Islamist militancy can never be defeated: British General
Warning that Islamist militancy can never be defeated, the new head of Britain's armed forces has said the threat posed by al-Qaeda and its affiliates would put the UK's national security at risk for at least 30 years.world Updated: Nov 15, 2010 13:55 IST
Warning that Islamist militancy can never be defeated, the new head of Britain's armed forces has said the threat posed by al-Qaeda and its affiliates would put the UK's national security at risk for at least 30 years.
In an interview with The Sunday Telegraph, General Sir David Richards has said that defeating the terror group al-Qaeda and Islamist militancy was "unnecessary and would never be achieved", though it could be "contained" to allow Britons to lead secure lives.
"In conventional war, defeat and victory is very clear cut and is symbolised by troops marching into another nation's capital. First of all you have to ask: do we need to defeat it (Islamist militancy) in the sense of a clear cut victory? I'd argue that it is unnecessary and would never be achieved."
"But can we contain it to the point that our lives and our children's lives are led securely? I think we can," the 58 -year-old General Richards said, adding that the threat posed by the al-Qaeda meant Britain's national security would be at risk for the next three decades.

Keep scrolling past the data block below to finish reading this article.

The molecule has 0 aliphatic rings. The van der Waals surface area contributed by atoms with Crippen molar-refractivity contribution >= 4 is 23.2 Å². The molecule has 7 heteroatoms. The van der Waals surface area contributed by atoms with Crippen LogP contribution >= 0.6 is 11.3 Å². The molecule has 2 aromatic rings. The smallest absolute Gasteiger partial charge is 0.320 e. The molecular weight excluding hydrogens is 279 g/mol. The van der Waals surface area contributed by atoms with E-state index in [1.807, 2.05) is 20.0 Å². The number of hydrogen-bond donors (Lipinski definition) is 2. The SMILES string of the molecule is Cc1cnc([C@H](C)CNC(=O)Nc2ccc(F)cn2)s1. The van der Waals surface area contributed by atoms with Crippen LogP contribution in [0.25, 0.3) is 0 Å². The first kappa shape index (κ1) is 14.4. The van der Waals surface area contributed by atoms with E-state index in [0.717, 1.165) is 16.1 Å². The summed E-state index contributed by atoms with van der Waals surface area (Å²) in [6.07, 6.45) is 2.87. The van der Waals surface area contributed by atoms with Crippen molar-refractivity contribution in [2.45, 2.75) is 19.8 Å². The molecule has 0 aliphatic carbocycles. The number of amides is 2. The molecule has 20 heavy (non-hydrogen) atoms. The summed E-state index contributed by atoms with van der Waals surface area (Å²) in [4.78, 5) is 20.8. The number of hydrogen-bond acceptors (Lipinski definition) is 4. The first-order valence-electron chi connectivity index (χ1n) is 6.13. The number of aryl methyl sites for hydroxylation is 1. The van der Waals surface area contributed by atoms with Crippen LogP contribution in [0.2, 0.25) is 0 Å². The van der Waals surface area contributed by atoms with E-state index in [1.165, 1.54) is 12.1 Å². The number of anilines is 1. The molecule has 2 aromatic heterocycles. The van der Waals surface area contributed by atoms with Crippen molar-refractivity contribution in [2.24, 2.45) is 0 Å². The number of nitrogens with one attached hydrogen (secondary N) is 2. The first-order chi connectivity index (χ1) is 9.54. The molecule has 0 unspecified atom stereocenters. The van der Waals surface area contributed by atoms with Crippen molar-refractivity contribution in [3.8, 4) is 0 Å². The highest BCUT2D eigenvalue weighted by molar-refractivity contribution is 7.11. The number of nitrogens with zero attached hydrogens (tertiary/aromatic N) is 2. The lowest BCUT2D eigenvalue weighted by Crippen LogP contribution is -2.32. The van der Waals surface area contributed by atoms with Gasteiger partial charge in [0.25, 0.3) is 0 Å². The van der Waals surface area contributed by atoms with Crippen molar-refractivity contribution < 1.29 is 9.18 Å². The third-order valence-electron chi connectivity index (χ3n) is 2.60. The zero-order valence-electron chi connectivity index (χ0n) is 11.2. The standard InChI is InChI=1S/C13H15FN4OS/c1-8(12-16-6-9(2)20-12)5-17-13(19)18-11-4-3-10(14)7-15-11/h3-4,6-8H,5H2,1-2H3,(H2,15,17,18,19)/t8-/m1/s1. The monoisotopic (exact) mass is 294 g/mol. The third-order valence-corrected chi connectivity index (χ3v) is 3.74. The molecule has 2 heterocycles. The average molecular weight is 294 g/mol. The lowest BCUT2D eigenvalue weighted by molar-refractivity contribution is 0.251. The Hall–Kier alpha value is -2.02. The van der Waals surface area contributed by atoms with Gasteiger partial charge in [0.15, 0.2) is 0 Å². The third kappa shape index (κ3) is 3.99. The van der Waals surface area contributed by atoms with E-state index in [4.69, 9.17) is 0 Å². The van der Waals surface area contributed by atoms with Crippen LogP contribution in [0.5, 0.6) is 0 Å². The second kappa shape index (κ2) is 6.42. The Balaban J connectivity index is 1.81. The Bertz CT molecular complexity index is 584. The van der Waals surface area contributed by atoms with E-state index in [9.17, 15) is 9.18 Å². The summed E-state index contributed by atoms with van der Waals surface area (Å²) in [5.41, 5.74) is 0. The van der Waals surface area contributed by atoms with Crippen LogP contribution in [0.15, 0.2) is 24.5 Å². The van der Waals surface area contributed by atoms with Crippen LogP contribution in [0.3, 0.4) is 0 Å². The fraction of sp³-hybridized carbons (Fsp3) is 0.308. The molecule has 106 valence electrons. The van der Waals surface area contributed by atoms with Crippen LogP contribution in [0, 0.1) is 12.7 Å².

The real weapon in the war against al-Qaeda was the use of "upstream prevention" and "education and democracy" and the problems that gave rise to militant Islamism were unlikely to be solved soon, he said.
He also claimed that the West's war against what he described as a "pernicious ideology" had parallels with the fight against Nazi Germany in the Second World War.
The armed forces chief said that the British military and the government had been "guilty of not fully understanding what was at stake" in Afghanistan and admitted that the Afghan people were beginning to "tire" of Nato's inability to deliver on its promises.
And, on the issue of future wars, the General said he could see no case for military intervention in other countries "at the moment", but added that he would be "barmy to say that one day we wouldn't be back in that position".